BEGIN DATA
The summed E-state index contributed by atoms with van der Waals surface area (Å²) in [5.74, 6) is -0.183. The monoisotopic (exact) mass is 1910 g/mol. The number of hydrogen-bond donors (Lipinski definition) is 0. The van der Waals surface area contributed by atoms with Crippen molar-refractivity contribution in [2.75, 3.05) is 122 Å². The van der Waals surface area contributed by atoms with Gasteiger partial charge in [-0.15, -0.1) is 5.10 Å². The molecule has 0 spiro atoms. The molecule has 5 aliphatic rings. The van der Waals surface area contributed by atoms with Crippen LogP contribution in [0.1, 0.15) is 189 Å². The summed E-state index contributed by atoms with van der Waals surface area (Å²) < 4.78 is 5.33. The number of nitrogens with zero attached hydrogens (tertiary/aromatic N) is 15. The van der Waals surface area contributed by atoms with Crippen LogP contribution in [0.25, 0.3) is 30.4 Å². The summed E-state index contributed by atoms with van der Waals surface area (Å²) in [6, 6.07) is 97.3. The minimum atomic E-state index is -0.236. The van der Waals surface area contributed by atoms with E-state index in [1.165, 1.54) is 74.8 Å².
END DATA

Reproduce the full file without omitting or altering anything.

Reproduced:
The summed E-state index contributed by atoms with van der Waals surface area (Å²) in [5.74, 6) is -0.183. The monoisotopic (exact) mass is 1910 g/mol. The number of hydrogen-bond donors (Lipinski definition) is 0. The van der Waals surface area contributed by atoms with Crippen molar-refractivity contribution in [2.75, 3.05) is 122 Å². The van der Waals surface area contributed by atoms with Gasteiger partial charge in [-0.15, -0.1) is 5.10 Å². The molecule has 0 spiro atoms. The molecule has 5 aliphatic rings. The van der Waals surface area contributed by atoms with Crippen LogP contribution in [0.1, 0.15) is 189 Å². The summed E-state index contributed by atoms with van der Waals surface area (Å²) < 4.78 is 5.33. The number of nitrogens with zero attached hydrogens (tertiary/aromatic N) is 15. The van der Waals surface area contributed by atoms with Crippen LogP contribution in [0.25, 0.3) is 30.4 Å². The summed E-state index contributed by atoms with van der Waals surface area (Å²) in [6, 6.07) is 97.3. The minimum atomic E-state index is -0.236. The van der Waals surface area contributed by atoms with E-state index in [1.165, 1.54) is 74.8 Å².